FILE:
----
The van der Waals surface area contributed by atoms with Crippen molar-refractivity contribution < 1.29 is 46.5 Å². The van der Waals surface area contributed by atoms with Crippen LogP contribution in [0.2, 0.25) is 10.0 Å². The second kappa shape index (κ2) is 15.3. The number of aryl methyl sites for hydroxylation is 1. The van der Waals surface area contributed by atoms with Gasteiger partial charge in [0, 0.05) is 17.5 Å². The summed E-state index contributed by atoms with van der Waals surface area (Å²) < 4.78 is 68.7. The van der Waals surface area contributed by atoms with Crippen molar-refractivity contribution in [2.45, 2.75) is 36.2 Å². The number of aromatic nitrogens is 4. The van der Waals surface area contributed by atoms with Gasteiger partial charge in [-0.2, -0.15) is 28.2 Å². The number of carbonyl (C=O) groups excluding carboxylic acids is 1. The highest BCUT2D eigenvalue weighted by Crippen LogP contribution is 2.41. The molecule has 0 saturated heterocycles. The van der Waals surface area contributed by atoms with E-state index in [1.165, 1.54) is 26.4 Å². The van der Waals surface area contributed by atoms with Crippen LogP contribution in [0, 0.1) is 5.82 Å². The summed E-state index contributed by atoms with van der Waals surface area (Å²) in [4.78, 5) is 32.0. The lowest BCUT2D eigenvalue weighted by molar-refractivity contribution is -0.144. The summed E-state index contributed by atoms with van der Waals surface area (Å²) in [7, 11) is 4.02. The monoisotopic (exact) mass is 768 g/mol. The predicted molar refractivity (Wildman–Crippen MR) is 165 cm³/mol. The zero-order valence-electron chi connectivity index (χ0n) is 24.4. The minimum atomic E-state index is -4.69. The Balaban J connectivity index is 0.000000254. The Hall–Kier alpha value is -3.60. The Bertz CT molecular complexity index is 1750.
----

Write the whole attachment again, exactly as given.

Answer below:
The van der Waals surface area contributed by atoms with Crippen molar-refractivity contribution < 1.29 is 46.5 Å². The van der Waals surface area contributed by atoms with Crippen LogP contribution in [0.2, 0.25) is 10.0 Å². The second kappa shape index (κ2) is 15.3. The number of aryl methyl sites for hydroxylation is 1. The van der Waals surface area contributed by atoms with Gasteiger partial charge in [0, 0.05) is 17.5 Å². The summed E-state index contributed by atoms with van der Waals surface area (Å²) < 4.78 is 68.7. The van der Waals surface area contributed by atoms with Crippen molar-refractivity contribution in [2.45, 2.75) is 36.2 Å². The number of aromatic nitrogens is 4. The van der Waals surface area contributed by atoms with Gasteiger partial charge in [-0.2, -0.15) is 28.2 Å². The number of carbonyl (C=O) groups excluding carboxylic acids is 1. The highest BCUT2D eigenvalue weighted by Crippen LogP contribution is 2.41. The molecule has 0 saturated heterocycles. The van der Waals surface area contributed by atoms with E-state index in [1.165, 1.54) is 26.4 Å². The van der Waals surface area contributed by atoms with Crippen LogP contribution in [0, 0.1) is 5.82 Å². The summed E-state index contributed by atoms with van der Waals surface area (Å²) in [4.78, 5) is 32.0. The lowest BCUT2D eigenvalue weighted by molar-refractivity contribution is -0.144. The summed E-state index contributed by atoms with van der Waals surface area (Å²) in [7, 11) is 4.02. The monoisotopic (exact) mass is 768 g/mol. The predicted molar refractivity (Wildman–Crippen MR) is 165 cm³/mol. The zero-order valence-electron chi connectivity index (χ0n) is 24.4. The minimum atomic E-state index is -4.69. The Balaban J connectivity index is 0.000000254. The Hall–Kier alpha value is -3.60. The Bertz CT molecular complexity index is 1750.